Strategic Foresight: Learning form the Future by Patricia Lustig, Triarchy Press (2015), 177pp., £15.00,
Partly because of the recent number of widely unpredicted events, Foresight (and Forecasting) have been subjected to considerable criticism over the past year. This book needs to be widely read especially by those sceptical about the value of the tools and techniques that can improve our thinking about this critical area.
There is no doubt that we can all improve our learning over these issues, and Patricia Lustig provides a readable and relevant guide based on 38 years of experience in organisations from a wide variety of different sectors and organisational size) on how we can all become more effective through greater systematic thinking about the future, as well as exploring the toolkit of a number of different techniques to support this process. In the end, the debate should be about the rigour of our process of thinking about the future, rather than whether or not any particular forecast happens to be correct, although, of course, we are also interested in producing more reliable expectations of the future, as a way to improve the quality of our decision-making today.
The book should help all decision-makers to more effectively shape the future of their organisations. It is about imaging possible futures, assessing the implications, learning from past errors, as well as developing more robust, stress-tested, strategies, as a basis for more effective decision-making. It is always important to recognise that, while change might well be a necessary condition for progress, it is rarely a sufficient condition.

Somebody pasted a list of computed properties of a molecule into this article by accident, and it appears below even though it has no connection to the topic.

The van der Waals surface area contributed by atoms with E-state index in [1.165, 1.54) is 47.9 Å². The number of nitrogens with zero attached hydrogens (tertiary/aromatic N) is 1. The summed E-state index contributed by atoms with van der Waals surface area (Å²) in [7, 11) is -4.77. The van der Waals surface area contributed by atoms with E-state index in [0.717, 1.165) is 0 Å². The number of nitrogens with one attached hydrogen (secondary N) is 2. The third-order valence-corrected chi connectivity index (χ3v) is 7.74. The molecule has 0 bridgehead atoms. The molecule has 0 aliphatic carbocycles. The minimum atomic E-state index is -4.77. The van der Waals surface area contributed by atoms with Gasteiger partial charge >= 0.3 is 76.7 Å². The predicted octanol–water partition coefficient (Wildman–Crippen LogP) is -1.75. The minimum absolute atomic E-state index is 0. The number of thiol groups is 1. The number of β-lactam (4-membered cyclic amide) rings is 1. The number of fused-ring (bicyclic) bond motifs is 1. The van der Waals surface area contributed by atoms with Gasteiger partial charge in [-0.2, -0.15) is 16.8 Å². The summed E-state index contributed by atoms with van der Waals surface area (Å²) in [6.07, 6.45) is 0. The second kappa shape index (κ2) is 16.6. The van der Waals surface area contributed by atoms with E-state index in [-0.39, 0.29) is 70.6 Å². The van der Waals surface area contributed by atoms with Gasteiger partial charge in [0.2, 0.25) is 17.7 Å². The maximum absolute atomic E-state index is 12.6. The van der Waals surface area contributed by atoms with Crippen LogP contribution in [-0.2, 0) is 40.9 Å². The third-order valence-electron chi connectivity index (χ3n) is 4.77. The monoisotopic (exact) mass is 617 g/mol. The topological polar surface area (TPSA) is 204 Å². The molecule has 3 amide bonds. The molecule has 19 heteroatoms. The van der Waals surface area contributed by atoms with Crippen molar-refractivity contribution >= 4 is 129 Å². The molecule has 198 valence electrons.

The author rightly argues that using scenarios and other techniques, can help assess trends in the present environment, as well as the impact of relevant weak signals. In addition, there is also the vitally important issue of how to incorporate these views of the future into organisational strategy and organisational decision-making processes – at all levels.
All decision-making involves implicit, or explicit, assumptions about the future. The critical role of the tools and techniques as the vehicle for making this process more explicit, cannot be over-emphasised; this is the way our learning processes can become more effective (p 52/53). Mistakes, or errors, are opportunities for learning about how to do things better in the future. It is this aspect that is often the main area of weakness in many organisations and the book makes an invaluable contribution to improving our processes – if read and used effectively. In these rapidly changing times we all need as much help we can get. Again, as the author (rightly) argues ‘Strategic Foresight can be learned’ but, perhaps, the author could have given even greater emphasis to this critically important dimension, as few organisations manage to undertake it successfully.
It is a minor criticism the learning dimension doesn’t get as much attention as I believe is justified. Although the word Learning is mentioned in the title, it appears the word/topic doesn’t merit sufficient importance to get listed in the index?